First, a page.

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Thiamine, also known as vitamin B1, was the first of the water-soluble B-vitamin family to be discovered. It is an essential component of an enzyme, thiamine pyrophosphate, that is involved in metabolizing carbohydrates. Thiamine works closely with other B vitamins to assist in the utilization of proteins and fats as well, and helps mucous membranes and the heart to stay healthy. The brain relies on thiamine's role in the conversion of blood sugar (glucose) into biological energy to function properly. Thiamine is also involved in certain key metabolic reactions occurring in nervous tissue, the heart, in the formation of red blood cells, and in the maintenance of smooth and skeletal muscle.
The recommended daily allowance (RDA) of thiamine is 0.3 mg for infants less than six months old, 0.4 mg for those from six months to one year old, 0.7 mg for children ages one to three years, 0.9 mg for those four to six years, and 1.0 mg for those seven to 10 years. Requirements vary slightly by gender after age 10. Males need 1.3 mg from 11 to 14 years, 1.5 mg from 15 to 50 years, and 1.2 mg when over age 50 years. Females require 1.1 mg from 11 to 50 years of age, and 1.0 mg if older than 50 years. The RDA is slightly higher for women who are pregnant (1.5 mg) or lactating (1.6 mg). Adults need a minimum of 1.0 mg of thiamine a day, but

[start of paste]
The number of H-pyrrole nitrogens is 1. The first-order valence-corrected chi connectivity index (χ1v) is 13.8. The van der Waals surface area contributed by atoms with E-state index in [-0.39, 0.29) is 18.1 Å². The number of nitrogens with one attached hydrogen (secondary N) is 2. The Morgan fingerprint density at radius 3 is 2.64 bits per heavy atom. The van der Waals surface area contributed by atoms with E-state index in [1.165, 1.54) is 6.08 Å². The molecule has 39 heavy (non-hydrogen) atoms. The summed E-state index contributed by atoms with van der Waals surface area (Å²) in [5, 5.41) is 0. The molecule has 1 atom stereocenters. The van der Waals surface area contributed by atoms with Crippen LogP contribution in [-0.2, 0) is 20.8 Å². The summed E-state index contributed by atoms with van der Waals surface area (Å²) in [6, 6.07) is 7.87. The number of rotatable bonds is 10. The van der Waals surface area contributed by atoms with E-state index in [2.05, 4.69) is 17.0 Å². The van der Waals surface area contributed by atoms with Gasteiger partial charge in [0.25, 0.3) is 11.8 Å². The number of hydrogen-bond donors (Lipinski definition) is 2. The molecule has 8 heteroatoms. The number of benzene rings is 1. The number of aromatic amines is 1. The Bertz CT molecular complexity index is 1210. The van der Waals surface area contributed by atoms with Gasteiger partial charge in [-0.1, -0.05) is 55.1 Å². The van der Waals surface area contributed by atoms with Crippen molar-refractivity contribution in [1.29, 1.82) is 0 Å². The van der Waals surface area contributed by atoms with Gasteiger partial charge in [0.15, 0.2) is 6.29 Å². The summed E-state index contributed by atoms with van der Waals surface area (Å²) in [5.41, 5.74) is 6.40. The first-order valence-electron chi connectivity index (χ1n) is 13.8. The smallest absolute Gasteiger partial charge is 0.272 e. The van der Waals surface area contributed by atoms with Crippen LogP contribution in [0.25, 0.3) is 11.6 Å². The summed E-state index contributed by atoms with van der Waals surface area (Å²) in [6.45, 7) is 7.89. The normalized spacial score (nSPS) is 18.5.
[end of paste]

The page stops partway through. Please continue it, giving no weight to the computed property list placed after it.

Thiamine has limited therapeutic use apart from supplements for people who are deficient or have significant risk factors for deficiency, such as alcoholism. High doses are used to treat some metabolic disorders, including certain enzyme deficiencies, Leigh's disease, and maple syrup urine disease. People suffering from diabetic neuropathy may sometimes benefit from additional thiamine. This supplementation should be taken only on the advice of a healthcare provider. Claims have been made that it can also help people with Alzheimer's disease, epilepsy, canker sores, depression, fatigue, fibromyalgia, and motion sickness. Improvement of these conditions based on supplementation with thiamine is unsubstantiated. Although a deficiency of thiamine may cause canker sores, taking extra amounts of the vitamin after they appear does not seem to help them heal.
Author Info: Judith Turner, Rebecca J. Frey PhD, The Gale Group Inc., Gale, Detroit, Gale Encyclopedia of Alternative Medicine, 2005This feature is for informational purposes only and should not be used to replace the care and information received from your healthcare provider. Please consult a healthcare professional with any health concerns you may have.
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